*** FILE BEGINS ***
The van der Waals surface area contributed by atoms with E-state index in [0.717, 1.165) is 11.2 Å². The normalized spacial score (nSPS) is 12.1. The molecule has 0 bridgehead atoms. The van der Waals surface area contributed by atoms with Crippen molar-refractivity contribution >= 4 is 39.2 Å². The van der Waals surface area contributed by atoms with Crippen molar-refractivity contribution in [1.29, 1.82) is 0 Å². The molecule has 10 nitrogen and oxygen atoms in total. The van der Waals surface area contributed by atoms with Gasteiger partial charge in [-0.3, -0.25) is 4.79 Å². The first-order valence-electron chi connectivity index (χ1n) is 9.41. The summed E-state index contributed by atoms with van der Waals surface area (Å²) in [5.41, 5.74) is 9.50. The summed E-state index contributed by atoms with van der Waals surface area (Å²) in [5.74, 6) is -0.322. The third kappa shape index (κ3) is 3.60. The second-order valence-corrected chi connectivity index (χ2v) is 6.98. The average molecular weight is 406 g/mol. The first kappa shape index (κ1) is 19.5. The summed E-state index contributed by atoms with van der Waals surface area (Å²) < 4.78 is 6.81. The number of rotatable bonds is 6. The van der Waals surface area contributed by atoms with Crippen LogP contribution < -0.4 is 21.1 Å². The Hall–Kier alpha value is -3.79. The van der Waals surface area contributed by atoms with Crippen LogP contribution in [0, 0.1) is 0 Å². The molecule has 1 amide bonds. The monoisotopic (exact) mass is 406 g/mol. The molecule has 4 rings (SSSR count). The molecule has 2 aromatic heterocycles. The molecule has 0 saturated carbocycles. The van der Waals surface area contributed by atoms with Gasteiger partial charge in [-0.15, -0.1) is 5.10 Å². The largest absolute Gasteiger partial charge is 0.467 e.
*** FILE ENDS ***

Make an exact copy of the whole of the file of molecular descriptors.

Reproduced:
The van der Waals surface area contributed by atoms with E-state index in [0.717, 1.165) is 11.2 Å². The normalized spacial score (nSPS) is 12.1. The molecule has 0 bridgehead atoms. The van der Waals surface area contributed by atoms with Crippen molar-refractivity contribution >= 4 is 39.2 Å². The van der Waals surface area contributed by atoms with Crippen molar-refractivity contribution in [1.29, 1.82) is 0 Å². The molecule has 10 nitrogen and oxygen atoms in total. The van der Waals surface area contributed by atoms with Gasteiger partial charge in [-0.3, -0.25) is 4.79 Å². The first-order valence-electron chi connectivity index (χ1n) is 9.41. The summed E-state index contributed by atoms with van der Waals surface area (Å²) in [5.41, 5.74) is 9.50. The summed E-state index contributed by atoms with van der Waals surface area (Å²) in [5.74, 6) is -0.322. The third kappa shape index (κ3) is 3.60. The second-order valence-corrected chi connectivity index (χ2v) is 6.98. The average molecular weight is 406 g/mol. The first kappa shape index (κ1) is 19.5. The summed E-state index contributed by atoms with van der Waals surface area (Å²) < 4.78 is 6.81. The number of rotatable bonds is 6. The van der Waals surface area contributed by atoms with Crippen LogP contribution < -0.4 is 21.1 Å². The Hall–Kier alpha value is -3.79. The van der Waals surface area contributed by atoms with Crippen LogP contribution in [0, 0.1) is 0 Å². The molecule has 1 amide bonds. The monoisotopic (exact) mass is 406 g/mol. The molecule has 4 rings (SSSR count). The molecule has 2 aromatic heterocycles. The molecule has 0 saturated carbocycles. The van der Waals surface area contributed by atoms with Gasteiger partial charge in [-0.15, -0.1) is 5.10 Å². The largest absolute Gasteiger partial charge is 0.467 e.